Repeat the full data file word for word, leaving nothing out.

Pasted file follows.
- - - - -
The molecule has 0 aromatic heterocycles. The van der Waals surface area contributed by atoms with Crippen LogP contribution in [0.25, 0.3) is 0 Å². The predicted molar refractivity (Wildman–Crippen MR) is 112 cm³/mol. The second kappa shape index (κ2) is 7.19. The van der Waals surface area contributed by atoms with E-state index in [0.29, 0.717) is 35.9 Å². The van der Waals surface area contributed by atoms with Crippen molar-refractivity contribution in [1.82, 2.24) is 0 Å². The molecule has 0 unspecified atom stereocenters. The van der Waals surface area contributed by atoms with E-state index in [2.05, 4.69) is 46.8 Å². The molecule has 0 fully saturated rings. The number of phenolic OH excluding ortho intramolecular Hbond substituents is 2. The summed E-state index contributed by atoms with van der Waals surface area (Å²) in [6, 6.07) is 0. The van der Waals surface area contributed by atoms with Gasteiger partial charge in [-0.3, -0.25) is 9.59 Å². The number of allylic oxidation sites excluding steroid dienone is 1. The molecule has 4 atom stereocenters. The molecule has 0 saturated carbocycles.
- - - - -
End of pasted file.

The molecule has 0 aromatic heterocycles. The van der Waals surface area contributed by atoms with Crippen LogP contribution in [0.25, 0.3) is 0 Å². The predicted molar refractivity (Wildman–Crippen MR) is 112 cm³/mol. The second kappa shape index (κ2) is 7.19. The van der Waals surface area contributed by atoms with E-state index in [0.29, 0.717) is 35.9 Å². The van der Waals surface area contributed by atoms with Crippen molar-refractivity contribution in [1.82, 2.24) is 0 Å². The molecule has 0 unspecified atom stereocenters. The van der Waals surface area contributed by atoms with E-state index in [2.05, 4.69) is 46.8 Å². The molecule has 0 fully saturated rings. The number of phenolic OH excluding ortho intramolecular Hbond substituents is 2. The summed E-state index contributed by atoms with van der Waals surface area (Å²) in [6, 6.07) is 0. The van der Waals surface area contributed by atoms with Gasteiger partial charge in [-0.3, -0.25) is 9.59 Å². The number of allylic oxidation sites excluding steroid dienone is 1. The molecule has 4 atom stereocenters. The molecule has 0 saturated carbocycles.